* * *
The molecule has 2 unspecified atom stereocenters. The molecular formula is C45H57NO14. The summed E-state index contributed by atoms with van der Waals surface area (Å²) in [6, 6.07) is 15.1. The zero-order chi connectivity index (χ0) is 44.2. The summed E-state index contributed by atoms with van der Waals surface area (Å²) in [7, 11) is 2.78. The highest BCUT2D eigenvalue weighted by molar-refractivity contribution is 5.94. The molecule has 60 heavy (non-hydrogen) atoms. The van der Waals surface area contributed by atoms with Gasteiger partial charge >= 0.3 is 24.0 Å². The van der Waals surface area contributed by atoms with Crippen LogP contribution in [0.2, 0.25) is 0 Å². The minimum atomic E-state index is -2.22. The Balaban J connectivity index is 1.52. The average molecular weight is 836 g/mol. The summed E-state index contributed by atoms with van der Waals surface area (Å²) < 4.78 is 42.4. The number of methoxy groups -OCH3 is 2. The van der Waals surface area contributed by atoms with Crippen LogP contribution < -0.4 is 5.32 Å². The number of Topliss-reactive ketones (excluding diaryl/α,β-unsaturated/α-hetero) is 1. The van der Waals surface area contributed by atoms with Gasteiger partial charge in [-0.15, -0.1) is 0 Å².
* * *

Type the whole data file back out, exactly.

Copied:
The molecule has 2 unspecified atom stereocenters. The molecular formula is C45H57NO14. The summed E-state index contributed by atoms with van der Waals surface area (Å²) in [6, 6.07) is 15.1. The zero-order chi connectivity index (χ0) is 44.2. The summed E-state index contributed by atoms with van der Waals surface area (Å²) in [7, 11) is 2.78. The highest BCUT2D eigenvalue weighted by molar-refractivity contribution is 5.94. The molecule has 60 heavy (non-hydrogen) atoms. The van der Waals surface area contributed by atoms with Gasteiger partial charge >= 0.3 is 24.0 Å². The van der Waals surface area contributed by atoms with Crippen LogP contribution in [0.2, 0.25) is 0 Å². The minimum atomic E-state index is -2.22. The Balaban J connectivity index is 1.52. The average molecular weight is 836 g/mol. The summed E-state index contributed by atoms with van der Waals surface area (Å²) < 4.78 is 42.4. The number of methoxy groups -OCH3 is 2. The van der Waals surface area contributed by atoms with Crippen LogP contribution < -0.4 is 5.32 Å². The number of Topliss-reactive ketones (excluding diaryl/α,β-unsaturated/α-hetero) is 1. The van der Waals surface area contributed by atoms with Gasteiger partial charge in [-0.15, -0.1) is 0 Å².